Federalist McKean


Federalist Thomas McKean

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The special attention should be paid to the role played by Thomas McKean is the acceptance of the Constitution of the United States.  As a Federalist, Thomas McKean forced an immediate decision rather than open discussion.  Constitutionalist John Smilie, however, was suspicious of McKean’s aspirations.  McKean did not always say what he meant, however, he has always pledged himself to vote for unconditional ratification, regardless of the debate (Ireland 1995). Smilie opposed the hurry in decision stating that “it is our duty to go coolly… into consideration of this business” (Ireland 1995, p. 73).

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McKean believed that debating the Constitution in the committee of the whole and then debating it again in the convention would provide the opponents of ratification with an opportunity to build their case with the public.  Moreover, the Federalists suspected that the Anti-federalists planned to use the informality of the committee to modify or amend the document.  Anti-Federalist Whitehill requested that the convention allow individual members to enter into the official record the reasons for their negative votes. 

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Notably, Thomas McKean argued that a bill of rights “though it can do no harm” was “an unnecessary instrument” (Ireland 1995, p. 81).  Smilie pointed out, however, that the body of the document should not be suspended or infringed.  If the framers thought it necessary to list two rights (namely writ of habeas corpus and trial by jury in criminal cases), then all rights ought to be listed. Otherwise, those not specified would be assumed to be abrogated. Federalist Thomas Hartley then sought to put the Anti-Federalists on the defensive. A bill of rights might be desirable, he argued, but no group could agree on what to include: "while some are for this point, and others for that, it is now evidently impracticable to frame an instrument which will be satisfactory to the wishes of every man." McKean turned Hartley's taunt into a challenge: "I wish to see," he declared, "what kind of bill of rights these gentlemen would propose” (Ireland 1995, pp. 88-90).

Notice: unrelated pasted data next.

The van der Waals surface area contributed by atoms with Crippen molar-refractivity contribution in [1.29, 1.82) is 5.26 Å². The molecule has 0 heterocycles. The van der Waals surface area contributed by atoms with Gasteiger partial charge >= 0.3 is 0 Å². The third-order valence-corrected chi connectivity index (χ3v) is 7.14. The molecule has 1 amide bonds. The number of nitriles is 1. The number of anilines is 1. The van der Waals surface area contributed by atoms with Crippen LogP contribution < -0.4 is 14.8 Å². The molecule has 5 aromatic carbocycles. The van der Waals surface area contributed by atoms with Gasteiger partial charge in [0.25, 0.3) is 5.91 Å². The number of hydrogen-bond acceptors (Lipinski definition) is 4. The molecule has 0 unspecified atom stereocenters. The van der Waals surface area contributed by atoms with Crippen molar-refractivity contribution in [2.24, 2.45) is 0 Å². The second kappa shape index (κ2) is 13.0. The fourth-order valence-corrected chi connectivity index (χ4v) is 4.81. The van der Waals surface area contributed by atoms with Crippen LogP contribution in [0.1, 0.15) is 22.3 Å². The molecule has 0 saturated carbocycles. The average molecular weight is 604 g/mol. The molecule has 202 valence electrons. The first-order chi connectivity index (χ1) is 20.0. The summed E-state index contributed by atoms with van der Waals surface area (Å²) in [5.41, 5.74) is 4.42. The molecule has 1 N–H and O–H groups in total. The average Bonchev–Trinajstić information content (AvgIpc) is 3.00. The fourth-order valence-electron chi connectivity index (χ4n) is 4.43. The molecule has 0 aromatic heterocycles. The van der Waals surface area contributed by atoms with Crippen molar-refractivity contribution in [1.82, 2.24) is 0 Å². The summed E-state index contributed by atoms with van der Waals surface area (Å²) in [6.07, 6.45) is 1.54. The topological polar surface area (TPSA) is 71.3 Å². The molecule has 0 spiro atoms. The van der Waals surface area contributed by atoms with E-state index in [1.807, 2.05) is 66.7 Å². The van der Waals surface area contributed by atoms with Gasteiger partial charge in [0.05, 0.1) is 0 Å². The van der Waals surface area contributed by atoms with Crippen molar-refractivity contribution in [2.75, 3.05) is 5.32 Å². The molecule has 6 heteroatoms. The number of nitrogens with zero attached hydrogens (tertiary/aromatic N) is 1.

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Personal and Professional Life

McKean's personal and professional life reflects his involvement in this Irish community. A third-generation Pennsylvanian, McKean's grandmother, Susanna, had settled in the heart of the Scots-Irish community in southwestern Chester. McKean's father, William, kept a tavern and married the daughter of a Scots-Irish immigrant neighbor.  In time, McKean found favor with the Proprietary interests, won a seat in the Delaware Assembly and went on to a rather distinguished political career (Munroe 1954). His limited success heightened his resentment, especially of the Anglican mercantile faction and landed interests that dominated Delaware before 1776.

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McKean's leadership in the revolutionary movement put him in the mainstream of Presbyterian behavior. His own pastor, the Reverend Joseph Montgomery vehemently denounced the British measures, and "Delaware Presbyterians increasingly looked to McKean as a spokesman in their cause" (Ireland 1995, p.211) In his new position of power, he struck vigorously at the Anglicans, charging that the ministers of the Society for the Propagation of the Gospel in Foreign Parts were telling their parishioners that opposition to England was a plan of the Presbyterians to get their religion established.